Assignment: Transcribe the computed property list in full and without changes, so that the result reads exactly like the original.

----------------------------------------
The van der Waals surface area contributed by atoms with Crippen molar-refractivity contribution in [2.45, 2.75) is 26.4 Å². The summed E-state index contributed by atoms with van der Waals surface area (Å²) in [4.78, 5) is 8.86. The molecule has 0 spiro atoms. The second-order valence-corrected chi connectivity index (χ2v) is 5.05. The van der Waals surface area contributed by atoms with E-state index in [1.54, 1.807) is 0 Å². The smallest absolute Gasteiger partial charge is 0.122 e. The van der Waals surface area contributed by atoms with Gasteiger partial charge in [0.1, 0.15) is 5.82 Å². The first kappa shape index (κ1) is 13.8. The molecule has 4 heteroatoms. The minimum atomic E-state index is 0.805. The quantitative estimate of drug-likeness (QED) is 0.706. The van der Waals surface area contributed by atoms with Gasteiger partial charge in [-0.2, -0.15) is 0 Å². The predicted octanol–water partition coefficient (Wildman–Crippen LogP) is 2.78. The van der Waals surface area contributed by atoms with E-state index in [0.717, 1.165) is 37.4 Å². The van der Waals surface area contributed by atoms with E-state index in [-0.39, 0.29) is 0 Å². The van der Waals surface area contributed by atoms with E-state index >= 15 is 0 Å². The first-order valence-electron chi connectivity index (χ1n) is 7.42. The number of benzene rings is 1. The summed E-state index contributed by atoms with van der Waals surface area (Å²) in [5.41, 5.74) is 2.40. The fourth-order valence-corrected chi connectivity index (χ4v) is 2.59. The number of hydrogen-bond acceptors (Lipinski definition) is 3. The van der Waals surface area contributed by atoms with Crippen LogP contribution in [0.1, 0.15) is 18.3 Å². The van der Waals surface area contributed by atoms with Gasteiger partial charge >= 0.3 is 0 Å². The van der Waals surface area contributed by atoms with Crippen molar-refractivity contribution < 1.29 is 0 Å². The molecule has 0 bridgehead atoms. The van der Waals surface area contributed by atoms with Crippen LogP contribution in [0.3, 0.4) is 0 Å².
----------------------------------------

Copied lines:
The van der Waals surface area contributed by atoms with Crippen molar-refractivity contribution in [2.45, 2.75) is 26.4 Å². The summed E-state index contributed by atoms with van der Waals surface area (Å²) in [4.78, 5) is 8.86. The molecule has 0 spiro atoms. The second-order valence-corrected chi connectivity index (χ2v) is 5.05. The van der Waals surface area contributed by atoms with E-state index in [1.54, 1.807) is 0 Å². The smallest absolute Gasteiger partial charge is 0.122 e. The van der Waals surface area contributed by atoms with Gasteiger partial charge in [0.1, 0.15) is 5.82 Å². The first kappa shape index (κ1) is 13.8. The molecule has 4 heteroatoms. The minimum atomic E-state index is 0.805. The quantitative estimate of drug-likeness (QED) is 0.706. The van der Waals surface area contributed by atoms with Gasteiger partial charge in [-0.2, -0.15) is 0 Å². The predicted octanol–water partition coefficient (Wildman–Crippen LogP) is 2.78. The van der Waals surface area contributed by atoms with E-state index in [0.717, 1.165) is 37.4 Å². The van der Waals surface area contributed by atoms with E-state index in [-0.39, 0.29) is 0 Å². The van der Waals surface area contributed by atoms with E-state index >= 15 is 0 Å². The first-order valence-electron chi connectivity index (χ1n) is 7.42. The number of benzene rings is 1. The summed E-state index contributed by atoms with van der Waals surface area (Å²) in [5.41, 5.74) is 2.40. The fourth-order valence-corrected chi connectivity index (χ4v) is 2.59. The number of hydrogen-bond acceptors (Lipinski definition) is 3. The van der Waals surface area contributed by atoms with Crippen LogP contribution in [0.1, 0.15) is 18.3 Å². The van der Waals surface area contributed by atoms with Gasteiger partial charge >= 0.3 is 0 Å². The van der Waals surface area contributed by atoms with Crippen molar-refractivity contribution < 1.29 is 0 Å². The molecule has 0 bridgehead atoms. The van der Waals surface area contributed by atoms with Crippen LogP contribution in [0.3, 0.4) is 0 Å².